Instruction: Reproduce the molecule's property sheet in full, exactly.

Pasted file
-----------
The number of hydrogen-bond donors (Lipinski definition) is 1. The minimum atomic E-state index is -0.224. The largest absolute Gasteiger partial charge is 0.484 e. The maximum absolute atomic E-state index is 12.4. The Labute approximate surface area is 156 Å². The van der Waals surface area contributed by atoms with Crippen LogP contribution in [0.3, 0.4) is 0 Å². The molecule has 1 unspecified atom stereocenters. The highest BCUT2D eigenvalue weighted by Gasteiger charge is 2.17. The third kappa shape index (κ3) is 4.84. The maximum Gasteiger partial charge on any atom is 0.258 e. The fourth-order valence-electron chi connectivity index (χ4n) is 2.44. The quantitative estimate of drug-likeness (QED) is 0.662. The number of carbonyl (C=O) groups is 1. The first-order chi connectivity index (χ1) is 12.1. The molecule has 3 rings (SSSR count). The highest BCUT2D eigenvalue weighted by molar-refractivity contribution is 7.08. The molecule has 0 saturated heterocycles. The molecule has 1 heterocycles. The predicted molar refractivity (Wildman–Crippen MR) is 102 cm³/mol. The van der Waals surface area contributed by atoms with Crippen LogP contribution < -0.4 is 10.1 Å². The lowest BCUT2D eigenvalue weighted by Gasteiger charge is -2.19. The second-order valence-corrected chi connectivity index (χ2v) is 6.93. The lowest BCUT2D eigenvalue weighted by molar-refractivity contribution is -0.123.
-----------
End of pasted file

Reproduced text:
The number of hydrogen-bond donors (Lipinski definition) is 1. The minimum atomic E-state index is -0.224. The largest absolute Gasteiger partial charge is 0.484 e. The maximum absolute atomic E-state index is 12.4. The Labute approximate surface area is 156 Å². The van der Waals surface area contributed by atoms with Crippen LogP contribution in [0.3, 0.4) is 0 Å². The molecule has 1 unspecified atom stereocenters. The highest BCUT2D eigenvalue weighted by Gasteiger charge is 2.17. The third kappa shape index (κ3) is 4.84. The maximum Gasteiger partial charge on any atom is 0.258 e. The fourth-order valence-electron chi connectivity index (χ4n) is 2.44. The quantitative estimate of drug-likeness (QED) is 0.662. The number of carbonyl (C=O) groups is 1. The first-order chi connectivity index (χ1) is 12.1. The molecule has 3 rings (SSSR count). The highest BCUT2D eigenvalue weighted by molar-refractivity contribution is 7.08. The molecule has 0 saturated heterocycles. The molecule has 1 heterocycles. The predicted molar refractivity (Wildman–Crippen MR) is 102 cm³/mol. The van der Waals surface area contributed by atoms with Crippen LogP contribution < -0.4 is 10.1 Å². The lowest BCUT2D eigenvalue weighted by Gasteiger charge is -2.19. The second-order valence-corrected chi connectivity index (χ2v) is 6.93. The lowest BCUT2D eigenvalue weighted by molar-refractivity contribution is -0.123.